Here is the general scene: I opened the drapes (sort of) in an attempt to make it less grim. Obviously, this is my bedroom. Yes, that's a shower curtain on the table/desk. It's... kind of a thing in this house. Look, I'm not renting the room long enough to be able to do anything about the furniture, and I'm probably lucky to have a desk/table to stack all my junk on -- I mean, write. About the only permanent features of this space are a lip balm (because I hate having to get up and hunt for one) and my Filofax planner. The planner is cluttered up with all kind of little checkboxes for marking off what I've done each day, as well as my main to-do list for the week. Jennifer's readers would probably also be interested to know that at the front I have a plastic pocket with this prayercard in it:
Along with a quote from St Francis de Sales: Do not fear what may happen tomorrow: the same everlasting Father who cares for you today will take care of you today and every day. He will either shield you from suffering or will give you unfailing strength to bear it. On the back side of this pocket I have my list of goals for 2012 ("more salad, less dessert" "write and present new paper" etc). I don't have a permanent working space to decorate with inspirational pictures, so this little space is kind of a portable version of that. Aside from the planner and the lip balm, this table is generally a swirl of papers and miscellaneous crap: notes that need some sort of double-checking or copying, scraps of paper with book or archive reference numbers to follow up on, and all those brochures and flyers one acquires through the week that somehow don't deserve to be kept but also don't quite deserve to be thrown away. (I'm sure if I look at this one more time, I'll have the money to attend this conference and it won't conflict with that other thing I signed up for!)
I don't usually last very long sitting at the desk/table, though. The wooden chair is too hard to be able to sit with one leg crossed beneath me, and there isn't enough clearance to cross my legs under the table/desk. So generally after about half an hour (at most) I end up here:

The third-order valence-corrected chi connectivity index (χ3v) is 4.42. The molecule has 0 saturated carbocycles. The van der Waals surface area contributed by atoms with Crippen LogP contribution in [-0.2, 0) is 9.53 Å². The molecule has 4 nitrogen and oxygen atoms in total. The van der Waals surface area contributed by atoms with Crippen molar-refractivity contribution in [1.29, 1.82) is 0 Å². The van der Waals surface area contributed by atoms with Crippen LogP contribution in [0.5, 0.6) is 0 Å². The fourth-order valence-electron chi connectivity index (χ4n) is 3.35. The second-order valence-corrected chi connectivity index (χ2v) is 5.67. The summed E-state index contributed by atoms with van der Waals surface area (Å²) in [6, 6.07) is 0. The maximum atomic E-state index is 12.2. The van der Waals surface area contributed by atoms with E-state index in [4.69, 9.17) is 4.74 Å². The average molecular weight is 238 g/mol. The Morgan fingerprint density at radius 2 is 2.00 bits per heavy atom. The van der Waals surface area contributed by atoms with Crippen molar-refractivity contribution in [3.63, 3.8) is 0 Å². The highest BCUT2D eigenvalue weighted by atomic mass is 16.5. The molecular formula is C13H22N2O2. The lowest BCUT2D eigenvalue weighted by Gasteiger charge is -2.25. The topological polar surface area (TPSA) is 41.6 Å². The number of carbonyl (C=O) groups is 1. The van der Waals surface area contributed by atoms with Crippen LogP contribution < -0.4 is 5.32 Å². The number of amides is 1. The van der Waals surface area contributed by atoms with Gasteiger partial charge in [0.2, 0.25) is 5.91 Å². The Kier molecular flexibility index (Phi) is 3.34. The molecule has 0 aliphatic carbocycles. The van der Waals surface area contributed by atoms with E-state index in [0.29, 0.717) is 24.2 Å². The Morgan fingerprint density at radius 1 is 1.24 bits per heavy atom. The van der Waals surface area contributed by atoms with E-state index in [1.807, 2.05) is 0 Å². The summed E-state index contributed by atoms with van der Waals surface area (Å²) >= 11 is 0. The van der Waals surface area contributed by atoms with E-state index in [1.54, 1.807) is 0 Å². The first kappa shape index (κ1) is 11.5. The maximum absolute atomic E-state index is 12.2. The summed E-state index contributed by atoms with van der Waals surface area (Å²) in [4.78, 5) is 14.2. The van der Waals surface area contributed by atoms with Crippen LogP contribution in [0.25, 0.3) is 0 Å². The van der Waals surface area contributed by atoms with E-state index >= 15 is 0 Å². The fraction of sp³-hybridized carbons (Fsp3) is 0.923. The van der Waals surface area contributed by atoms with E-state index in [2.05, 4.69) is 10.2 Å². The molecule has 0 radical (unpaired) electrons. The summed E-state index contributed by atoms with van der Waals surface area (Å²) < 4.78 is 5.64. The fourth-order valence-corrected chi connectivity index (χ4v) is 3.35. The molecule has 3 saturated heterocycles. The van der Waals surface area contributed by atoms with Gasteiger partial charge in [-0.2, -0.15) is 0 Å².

Sitting cross-legged on the bed. (No, not on the sofa, that would be too obvious.) I am an inveterate bed-sitter. I can't help it. Sooner or later I find myself doing everything sitting on the bed. You may be able to tell that this duvet is really lumpy, which makes it difficult to spread all my papers around me; it's a definite downside. But not an enormous problem at this point, since I'm not doing all that much writing yet.
Really, this is where the writing is taking place at the moment:
The green accordion folder (SHAPED LIKE A BOOK! one of my classmates bought this for me after I made a huge, embarrassing deal out of hers) has a manila filing folder for each chapter of the dissertation, as well as some printed-out source lists, a copy of the proposal, etc. The purple "pocket wallet" (as it calls itself) is currently holding two manila folders representing the chapters I'm working on presently. The idea is, I take notes on little A5 sheets of letter paper (just a cheap pad of "writing paper" from CVS or Ryman's or what have you) and then stick them into the relevant chapter folder. This way, if a source is mostly useful for chapter four, but has some little tidbit for chapter six, everything will get included or at least considered. At least, that's how it should work; I get sloppy on a fairly regular basis which is very bad, very bad, must do better.
In conclusion, something for the Arrested Development fans, and a few of the most useful tips from last night's workshop:
- Get as many other people to read your work as possible in order to gain distance from it.
- Don't be precious; the work will change so don't hesitate or agonize over cutting things that need to be cut. Set them aside for future articles or projects.
- It's going well if you're making selections, and it's not going well if you're trying to wedge everything in.
- It's ok to have "bad" writing days; spending a few days filing or reading may seem like procrastination and time wasting, but you'll find that it helps your mind sort things out.
- If you're tearing your hair out trying to write something, you're probably not ready to write it. Stop and go back to your sources.
- When you come across a good introduction in a book, photocopy it and study it.
- Expedite your thinking by writing review pieces of what you've done and its context every week or two.
- To get started on a chapter, think about it strategically: what does it need to do?
- The PhD is your job, it's not your life (although it's inevitably all-consuming in the last two to six months).
That last point, I think, pretty much sums up grad school. It's not a big deal, EXCEPT FOR HOW IT CONSUMES YOUR LIFE.